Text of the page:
The Beatitudes (the 'Blesseds', Matthew 5:1-10) have seeped into our cultural consciousness. “Blessed are the meek, for they shall inherit the earth” is a staple of journalists, while, “Blessed are the peacemakers” finds itself on the lips of politicians hoping that theirs will be the Nobel Peace Prize.
At first glance the Beatitudes seem like nothing more than well-meaning clichés, but the more you look at them, the more complicated and perplexing they become.
Jesus starts his Sermon on the Mount by speaking of the blessed, those whom others look at and say, “I wish I were them!”, because of the reward they receive. The same reward— “the kingdom of heaven”—opens and closes the beatitudes, indicating that the others—comfort, inheriting the earth, receiving righteousness and mercy, seeing God and being called his children—are simply different facets of that same reward.
But who receives the kingdom of heaven? The first four beatitudes describe someone who recognises that they lack something, for they are poor in spirit, mourn and are meek. What they lack becomes clear in the fourth beatitude—“Blessed are those who hunger and thirst for righteousness”. Those who lack righteousness and wish they had it are blessed, for theirs is the kingdom of heaven.
But the second four beatitudes throw us onto the horns of a dilemma, because they say exactly the opposite! Only those who actually live righteous lives—the merciful, the pure in heart, the peacemakers, those who are persecuted because of their righteousness—will receive the kingdom of heaven.
So unless we realise our unrighteousness we will be condemned, but unless we live righteously we will be condemned too. It seems a particularly cruel paradox. We’re literally damned if we do and damned if we don’t. Is Jesus just messing with our heads? No. Just the opposite. He’s revealing the key to the entire Christian life.
How can those who recognise their unrighteousness receive the kingdom of heaven? Clearly not through their own righteousness—they don’t have any! Their only hope is for God to graciously grant them a status in line with the righteousness they long for.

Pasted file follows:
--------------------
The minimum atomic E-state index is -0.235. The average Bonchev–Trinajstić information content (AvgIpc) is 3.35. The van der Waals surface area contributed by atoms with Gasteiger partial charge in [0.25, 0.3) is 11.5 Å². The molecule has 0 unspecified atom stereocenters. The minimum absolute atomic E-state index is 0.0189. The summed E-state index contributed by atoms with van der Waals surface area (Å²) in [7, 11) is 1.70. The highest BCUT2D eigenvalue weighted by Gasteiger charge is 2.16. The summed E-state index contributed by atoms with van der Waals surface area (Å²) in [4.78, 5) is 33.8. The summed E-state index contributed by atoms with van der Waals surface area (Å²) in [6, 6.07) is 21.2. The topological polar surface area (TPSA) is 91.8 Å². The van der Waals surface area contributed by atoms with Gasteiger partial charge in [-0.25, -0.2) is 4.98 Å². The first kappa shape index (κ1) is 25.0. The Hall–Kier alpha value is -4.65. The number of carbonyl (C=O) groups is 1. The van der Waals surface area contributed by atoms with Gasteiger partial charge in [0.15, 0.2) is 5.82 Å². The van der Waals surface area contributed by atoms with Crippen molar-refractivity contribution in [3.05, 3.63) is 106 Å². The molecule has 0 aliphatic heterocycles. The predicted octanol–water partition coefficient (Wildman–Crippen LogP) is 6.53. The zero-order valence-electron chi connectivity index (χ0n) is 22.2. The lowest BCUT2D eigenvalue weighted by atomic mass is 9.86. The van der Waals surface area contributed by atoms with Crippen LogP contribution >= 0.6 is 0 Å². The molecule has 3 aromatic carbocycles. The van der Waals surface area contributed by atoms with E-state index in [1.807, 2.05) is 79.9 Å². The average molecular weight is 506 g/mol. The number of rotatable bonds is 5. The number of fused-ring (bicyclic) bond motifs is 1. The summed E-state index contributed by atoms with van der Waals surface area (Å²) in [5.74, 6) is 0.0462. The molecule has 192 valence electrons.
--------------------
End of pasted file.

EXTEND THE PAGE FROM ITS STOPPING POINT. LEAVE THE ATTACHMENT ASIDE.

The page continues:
But God’s gift of a righteous status has an extraordinary effect—it actually leads to righteous living. The justified become just.
How does that work? Quite naturally. Those who think they are righteous in and of themselves tend to look down on others. But those who know their own unrighteousness, and that the kingdom of heaven is theirs purely because of God’s mercy, will naturally show mercy to others.
Those who hated their own impurity, who have been cleansed by God, and who long to see him in all his holiness, will naturally live in purity of heart now. Anything else would be bizarre.
Those who know that God has made peace with them, will naturally make peace with others.
Those who hunger and thirst for righteousness, who are now guaranteed of being filled, live righteously out of the gratitude and hope that also strengthen them to stand firm in the face of persecution.
God’s gift of a righteous status is brilliant. It leads to a life of righteousness, while avoiding the ugliness and minimising that characterise self-righteousness. The self-righteous person tries to lower the bar of righteousness in order to clear it, but those declared righteous through God’s grace can aim for maximum righteousness, free from the fear that failure will lead to condemnation.
In fact, the ‘declared righteous’ to ’righteous life’ connection is so certain that Jesus can state that only those who live righteously will inherit the kingdom of heaven. Not because they have earned it, but because all those—and only those—who recognise their unrighteousness and rely on God to provide will live lives of genuine righteousness.
Justification by grace through faith not only saves, it transforms too.